When asked about financial decisions that went south, he referenced money put into  schemes promoted by acquaintances or church members. He and his wife, early in their marriage, put some money in a couple of these get-rich, can’t lose investments. They did not collect a dime on any one of them. Lesson learned. When a too-good-too-be-true investment opportunity comes your way, put on your running shoes and head make a hasty retreat.

            Pastor Mary, when asked what her personal financial practice is reported that she believes it is essential to make God a partner in her financial plans. To her, tithe is part of that equation. After paying tithe, the next rule: “Pay yourself first!” Do not, she advises, go into debt and if you do have debt, pay it off quick as you can.  It is important, she notes, to consider both the pastor’s income and the spouse’s income as a package. Her goal is to have $350,000-$450,000 in retirement and savings accounts when she and her husband retire. This, she believes, along with their Social Security pension will prove adequate for their financial needs over the 20 to 25 years they may live after they retire.

            Pastor Amos, now retired, reflected back on his college and seminary years. These were not easy times for him and his wife.  In addition to his class work, Pastor Amos worked to pay his tuition and living expenses. The work program added additional years to his education but enabled him to finish seminary debt free.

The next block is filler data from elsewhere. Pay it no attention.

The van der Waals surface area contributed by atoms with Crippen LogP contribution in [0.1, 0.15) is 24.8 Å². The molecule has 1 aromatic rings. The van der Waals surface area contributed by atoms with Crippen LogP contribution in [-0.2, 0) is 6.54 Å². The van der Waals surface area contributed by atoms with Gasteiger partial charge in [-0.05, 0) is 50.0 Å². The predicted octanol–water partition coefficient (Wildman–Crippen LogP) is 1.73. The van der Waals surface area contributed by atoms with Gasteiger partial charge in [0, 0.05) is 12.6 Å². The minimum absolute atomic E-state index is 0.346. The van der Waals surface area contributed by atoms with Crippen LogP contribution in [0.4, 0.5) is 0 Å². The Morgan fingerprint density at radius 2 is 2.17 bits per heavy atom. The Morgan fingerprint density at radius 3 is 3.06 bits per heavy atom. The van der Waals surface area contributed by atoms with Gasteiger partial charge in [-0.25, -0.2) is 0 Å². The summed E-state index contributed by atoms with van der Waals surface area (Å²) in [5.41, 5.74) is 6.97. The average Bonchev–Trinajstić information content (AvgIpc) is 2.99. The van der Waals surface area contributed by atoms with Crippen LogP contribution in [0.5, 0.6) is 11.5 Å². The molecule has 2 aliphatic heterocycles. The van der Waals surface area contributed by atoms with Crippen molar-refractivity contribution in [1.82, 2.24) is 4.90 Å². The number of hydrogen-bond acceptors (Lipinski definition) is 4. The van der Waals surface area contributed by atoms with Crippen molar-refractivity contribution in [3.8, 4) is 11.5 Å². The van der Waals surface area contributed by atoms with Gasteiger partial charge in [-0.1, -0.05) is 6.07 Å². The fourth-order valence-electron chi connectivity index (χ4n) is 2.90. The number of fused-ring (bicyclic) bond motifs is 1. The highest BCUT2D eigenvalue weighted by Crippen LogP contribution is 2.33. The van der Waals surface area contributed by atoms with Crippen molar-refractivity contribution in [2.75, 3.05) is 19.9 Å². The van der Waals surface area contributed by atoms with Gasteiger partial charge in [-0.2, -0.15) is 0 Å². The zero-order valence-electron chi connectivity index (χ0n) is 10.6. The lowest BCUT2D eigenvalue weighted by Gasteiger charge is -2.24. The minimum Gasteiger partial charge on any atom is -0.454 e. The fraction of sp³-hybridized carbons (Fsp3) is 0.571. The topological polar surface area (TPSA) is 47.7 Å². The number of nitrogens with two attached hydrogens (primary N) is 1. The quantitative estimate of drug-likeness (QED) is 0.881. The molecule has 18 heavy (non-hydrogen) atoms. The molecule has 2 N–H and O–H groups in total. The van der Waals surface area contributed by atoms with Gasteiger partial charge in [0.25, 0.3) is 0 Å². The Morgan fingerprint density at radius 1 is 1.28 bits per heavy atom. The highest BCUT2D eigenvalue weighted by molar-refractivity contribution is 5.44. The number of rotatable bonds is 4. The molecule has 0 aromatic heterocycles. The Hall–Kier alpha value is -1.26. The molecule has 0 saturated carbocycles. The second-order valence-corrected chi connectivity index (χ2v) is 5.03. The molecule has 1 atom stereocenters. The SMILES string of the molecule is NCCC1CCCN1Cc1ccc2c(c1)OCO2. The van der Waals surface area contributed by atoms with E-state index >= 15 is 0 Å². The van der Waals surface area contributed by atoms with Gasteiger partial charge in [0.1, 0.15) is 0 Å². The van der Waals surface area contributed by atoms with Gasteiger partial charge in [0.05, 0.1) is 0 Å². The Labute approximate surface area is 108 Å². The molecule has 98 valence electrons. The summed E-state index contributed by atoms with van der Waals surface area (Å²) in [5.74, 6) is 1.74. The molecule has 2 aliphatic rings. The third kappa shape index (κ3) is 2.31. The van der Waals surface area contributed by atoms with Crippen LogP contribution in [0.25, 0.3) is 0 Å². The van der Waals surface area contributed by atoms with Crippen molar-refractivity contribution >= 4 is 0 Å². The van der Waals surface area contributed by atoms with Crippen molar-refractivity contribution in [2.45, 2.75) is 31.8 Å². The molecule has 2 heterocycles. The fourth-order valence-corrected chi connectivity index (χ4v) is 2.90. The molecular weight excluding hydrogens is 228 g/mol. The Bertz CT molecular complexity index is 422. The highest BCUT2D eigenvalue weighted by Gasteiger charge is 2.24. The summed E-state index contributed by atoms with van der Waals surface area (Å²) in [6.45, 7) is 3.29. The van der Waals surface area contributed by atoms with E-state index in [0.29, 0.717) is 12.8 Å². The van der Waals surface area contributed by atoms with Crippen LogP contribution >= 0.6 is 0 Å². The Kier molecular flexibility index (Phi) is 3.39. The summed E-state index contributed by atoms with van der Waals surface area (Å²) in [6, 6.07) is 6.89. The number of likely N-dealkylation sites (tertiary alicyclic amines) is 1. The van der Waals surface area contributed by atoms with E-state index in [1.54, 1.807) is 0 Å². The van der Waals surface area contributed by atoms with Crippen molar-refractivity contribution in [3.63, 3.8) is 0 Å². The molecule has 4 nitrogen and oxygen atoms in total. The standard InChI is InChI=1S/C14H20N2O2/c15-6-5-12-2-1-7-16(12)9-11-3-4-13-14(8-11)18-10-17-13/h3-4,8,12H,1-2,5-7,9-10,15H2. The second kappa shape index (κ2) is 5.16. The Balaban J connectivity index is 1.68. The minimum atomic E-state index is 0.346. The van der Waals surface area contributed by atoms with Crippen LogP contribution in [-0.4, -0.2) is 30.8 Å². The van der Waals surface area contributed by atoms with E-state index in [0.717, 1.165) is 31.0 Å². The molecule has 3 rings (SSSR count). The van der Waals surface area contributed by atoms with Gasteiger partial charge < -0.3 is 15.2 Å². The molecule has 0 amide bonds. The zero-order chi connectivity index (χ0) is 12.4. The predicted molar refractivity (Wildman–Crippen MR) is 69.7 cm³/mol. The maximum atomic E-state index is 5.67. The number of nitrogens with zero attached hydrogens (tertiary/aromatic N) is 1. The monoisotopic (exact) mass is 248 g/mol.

The first pastoral assignment did not provide sufficient income to afford a car so Pastor Amos rode a bicycle to visit his parishioners.  He and his wife created, and adhered to, a tight budget. They identified their expenses and allocated funds from each pay check to each budgeted item. Through careful management, Pastor Amos and his wife were able to save enough to buy a piece of property. They later borrowed sufficient money to buy a house, which one year later they sold for a profit.  

            Their economic situation was enhanced when Pastor Amos’ wife began to work. The extra income provided more discretionary funds that were invested in more real estate. The rental income was put into paying off the mortgage for each rental property. The income from these properties is an important component of the family’s retirement portfolio. Later, Pastor Amos and his wife invested in the financial market under the care of an investment professional. Pastor Amos reports that his total retirement income is something between $10,000.00 and $12,000.00 a month. He also recommends that the pastor have a savings account or Money Market account with funds sufficient to cover 6-8 months of expenses. This is the “Rainy Day” fund.